Leather-maker GST files for bankruptcy
GST now has production facilities, such as this one, in Europe and Asia.
DETROIT — One of Detroit’s oldest suppliers of luxury has hit a financial wall despite a global market that is calling for premium materials.
GST AutoLeather Inc., a global producer of automotive leather for seats and interiors, filed for Chapter 11 bankruptcy protection this month in U.S. District Court in Delaware, claiming $196 million worth of debt to more than 750 creditors and assets of between $100 million and $500 million.
Details laid out in its court documents paint a picture of a North America-focused Detroit company that was acquired in 2008 by a Japanese private investment group, was rapidly expanded to global markets and has been facing down numerous operating challenges in locations from Europe to China.
Among them: A European automaker who pushed back one-fifth of its GST leather-related product last year, claiming the goods had not been correctly validated in accordance with the customer’s supply chain rules.
GST leather is used in Audi, BMW, Ford, Toyota and Volkswagen vehicles, among other brands. According to court documents, the company, which started in 1933 as Garden State Tanning, has secured $40 million in debtor-in-possession financing to continue operating.
The company’s owners, Advantage Partners of Tokyo, have been trying to sell GST over the last two years, according to the filings. In recent months, three potential buyers have dropped out of potential purchases.
Advantage Partners bought GST in 2008 for $310 million from Citibank Venture Capital and its affiliate SILLC Holdings.
A spokeswoman for the bankruptcy case declined to answer questions about the bankruptcy or make company executives available to discuss the situation, instead referring Automotive News to the documents.
Not contained in the documents is a market report published this year by the research firm Future Market Insights, which forecasts a 5 percent annual growth rate for automotive leather revenues worldwide through 2026 and a steady outlook specifically for the North American automotive leather market. The forecast refers to GST as one of the leather suppliers that are “recognized as industry leaders in the global market.”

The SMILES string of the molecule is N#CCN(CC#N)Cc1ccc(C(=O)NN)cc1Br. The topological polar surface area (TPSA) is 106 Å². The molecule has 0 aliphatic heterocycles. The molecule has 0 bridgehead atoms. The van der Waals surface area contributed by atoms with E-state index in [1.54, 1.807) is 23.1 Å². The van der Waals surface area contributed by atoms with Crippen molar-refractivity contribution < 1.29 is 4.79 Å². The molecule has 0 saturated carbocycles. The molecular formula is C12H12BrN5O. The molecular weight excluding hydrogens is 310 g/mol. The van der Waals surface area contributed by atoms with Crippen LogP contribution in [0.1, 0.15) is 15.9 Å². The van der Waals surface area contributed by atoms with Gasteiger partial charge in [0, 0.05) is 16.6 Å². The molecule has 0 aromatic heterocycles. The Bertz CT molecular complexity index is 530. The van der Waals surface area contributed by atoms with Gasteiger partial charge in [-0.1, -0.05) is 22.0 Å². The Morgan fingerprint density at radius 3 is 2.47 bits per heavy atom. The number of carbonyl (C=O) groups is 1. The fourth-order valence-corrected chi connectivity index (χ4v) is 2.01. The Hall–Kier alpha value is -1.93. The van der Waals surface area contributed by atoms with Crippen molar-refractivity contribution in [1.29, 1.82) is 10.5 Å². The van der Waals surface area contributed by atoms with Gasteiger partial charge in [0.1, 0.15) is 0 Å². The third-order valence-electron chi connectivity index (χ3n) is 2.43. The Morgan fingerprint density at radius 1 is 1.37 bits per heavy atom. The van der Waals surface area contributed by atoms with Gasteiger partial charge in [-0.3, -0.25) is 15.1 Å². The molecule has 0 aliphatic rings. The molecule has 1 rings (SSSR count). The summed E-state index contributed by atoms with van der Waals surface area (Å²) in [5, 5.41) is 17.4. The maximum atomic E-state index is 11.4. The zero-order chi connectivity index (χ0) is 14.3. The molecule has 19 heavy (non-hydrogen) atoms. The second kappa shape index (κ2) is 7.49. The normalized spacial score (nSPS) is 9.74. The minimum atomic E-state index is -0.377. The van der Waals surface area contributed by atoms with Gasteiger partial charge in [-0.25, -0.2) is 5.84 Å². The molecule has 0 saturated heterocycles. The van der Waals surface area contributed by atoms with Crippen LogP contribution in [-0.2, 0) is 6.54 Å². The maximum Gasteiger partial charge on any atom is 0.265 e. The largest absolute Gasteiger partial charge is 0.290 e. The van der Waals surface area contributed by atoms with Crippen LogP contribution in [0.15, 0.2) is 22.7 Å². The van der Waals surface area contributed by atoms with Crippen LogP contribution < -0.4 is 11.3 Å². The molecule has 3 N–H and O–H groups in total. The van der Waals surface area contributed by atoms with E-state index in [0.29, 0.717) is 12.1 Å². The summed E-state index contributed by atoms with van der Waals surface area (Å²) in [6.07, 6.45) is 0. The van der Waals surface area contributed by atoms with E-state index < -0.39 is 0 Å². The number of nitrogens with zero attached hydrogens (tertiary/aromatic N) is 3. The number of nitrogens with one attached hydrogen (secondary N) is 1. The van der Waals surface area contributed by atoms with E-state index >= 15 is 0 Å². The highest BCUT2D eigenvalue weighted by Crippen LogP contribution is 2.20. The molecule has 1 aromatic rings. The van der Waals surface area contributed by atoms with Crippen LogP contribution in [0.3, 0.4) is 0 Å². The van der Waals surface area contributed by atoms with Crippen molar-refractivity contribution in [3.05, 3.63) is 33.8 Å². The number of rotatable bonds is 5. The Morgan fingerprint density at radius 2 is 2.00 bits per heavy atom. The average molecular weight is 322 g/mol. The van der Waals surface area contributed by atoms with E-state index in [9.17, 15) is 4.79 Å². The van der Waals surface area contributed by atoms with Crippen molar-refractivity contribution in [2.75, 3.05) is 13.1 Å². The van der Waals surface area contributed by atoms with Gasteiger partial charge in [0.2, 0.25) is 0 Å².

As recently as the 1980s, the supplier embraced Toyota Motor Corp.’s example in improving its U.S.-centric manufacturing operations in a bid to expand its customer base to non-Detroit 3 vehicle programs.
GST now has 5,600 employees worldwide, posted net global sales of $540 million in 2016 and has operations in China, South Korea, Germany, Mexico, Hungary and South Africa. Six years ago, GST acquired one of its major leather competitors, the century-old Seton Co. of Detroit.
But the company’s global growth has resulted in financial and quality headaches, court documents indicate.
GST alleges in its filing that in another incident of product rejections, an auto customer changed its standards of product acceptance after previously granting approval. Product rejections had a negative impact of $8 million on cash flow over a yearlong period, court documents say.
In another problem, a partnership for leather retanning and finishing services with an unnamed Chinese supplier turned sour in 2015 when the partner requested additional, above-contract payments, the court documents say.
GST then began building inventories of leather hides in Mexico and Germany, with the goal of becoming independent from outside suppliers. But GST began to unwind the inventory surplus plan in July because of financial constraints.
The above-contract requests, combined with the investment in the protective inventory reserve, totaled $24 million in unprojected cash outlays, according to the documents.
Last year, GST and partners moved to begin building a leather-finishing facility in China that it hoped would “eliminate its dependence” from its Chinese supplier, the documents say.
That project is unfinished, but GST projects it to be operational in early 2018, according to the filing.
Apart from its specific challenges with operations, as outlined in the filings, GST and other leather suppliers face some headwinds as the auto industry evolves. The Future Market Insights forecast states that leather-makers are seeing growth in the use of synthetic faux leather.
In August, while speaking at an industry conference in China, Stephen Jeske, GST vice president of sales and marketing, took aim at the trend toward synthetic leather materials.
“We feel that boundaries between what is genuine leather and synthetic substitutes is becoming a grey area in the automotive market,” he said in an article on the company’s LinkedIn page. “Therefore, GST is taking the approach of promoting the naturalness of leather to its customers to distinguish it against other materials.”